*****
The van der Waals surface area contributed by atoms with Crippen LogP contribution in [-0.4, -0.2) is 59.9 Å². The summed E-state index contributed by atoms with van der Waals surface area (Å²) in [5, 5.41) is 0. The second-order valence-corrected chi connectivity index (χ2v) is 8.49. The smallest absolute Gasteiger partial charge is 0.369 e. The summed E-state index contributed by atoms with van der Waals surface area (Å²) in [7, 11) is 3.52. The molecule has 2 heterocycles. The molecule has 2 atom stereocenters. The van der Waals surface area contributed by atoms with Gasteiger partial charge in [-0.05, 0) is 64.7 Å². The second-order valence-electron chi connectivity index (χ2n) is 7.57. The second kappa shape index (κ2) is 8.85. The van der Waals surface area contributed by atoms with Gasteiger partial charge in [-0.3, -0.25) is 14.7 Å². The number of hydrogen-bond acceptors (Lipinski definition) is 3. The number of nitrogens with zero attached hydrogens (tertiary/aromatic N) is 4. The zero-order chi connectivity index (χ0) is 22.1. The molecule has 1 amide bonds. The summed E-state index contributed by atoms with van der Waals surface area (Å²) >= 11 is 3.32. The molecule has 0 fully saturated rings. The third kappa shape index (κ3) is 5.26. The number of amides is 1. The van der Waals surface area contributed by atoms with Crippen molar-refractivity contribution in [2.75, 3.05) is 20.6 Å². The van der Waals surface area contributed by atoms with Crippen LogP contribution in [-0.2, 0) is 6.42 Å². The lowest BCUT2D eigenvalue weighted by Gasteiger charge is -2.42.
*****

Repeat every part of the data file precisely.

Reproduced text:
The van der Waals surface area contributed by atoms with Crippen LogP contribution in [-0.4, -0.2) is 59.9 Å². The summed E-state index contributed by atoms with van der Waals surface area (Å²) in [5, 5.41) is 0. The second-order valence-corrected chi connectivity index (χ2v) is 8.49. The smallest absolute Gasteiger partial charge is 0.369 e. The summed E-state index contributed by atoms with van der Waals surface area (Å²) in [7, 11) is 3.52. The molecule has 2 heterocycles. The molecule has 2 atom stereocenters. The van der Waals surface area contributed by atoms with Gasteiger partial charge in [-0.05, 0) is 64.7 Å². The second-order valence-electron chi connectivity index (χ2n) is 7.57. The second kappa shape index (κ2) is 8.85. The van der Waals surface area contributed by atoms with Gasteiger partial charge in [-0.3, -0.25) is 14.7 Å². The number of hydrogen-bond acceptors (Lipinski definition) is 3. The number of nitrogens with zero attached hydrogens (tertiary/aromatic N) is 4. The zero-order chi connectivity index (χ0) is 22.1. The molecule has 1 amide bonds. The summed E-state index contributed by atoms with van der Waals surface area (Å²) >= 11 is 3.32. The molecule has 0 fully saturated rings. The third kappa shape index (κ3) is 5.26. The number of amides is 1. The van der Waals surface area contributed by atoms with Crippen molar-refractivity contribution in [2.75, 3.05) is 20.6 Å². The van der Waals surface area contributed by atoms with Crippen LogP contribution in [-0.2, 0) is 6.42 Å². The lowest BCUT2D eigenvalue weighted by Gasteiger charge is -2.42.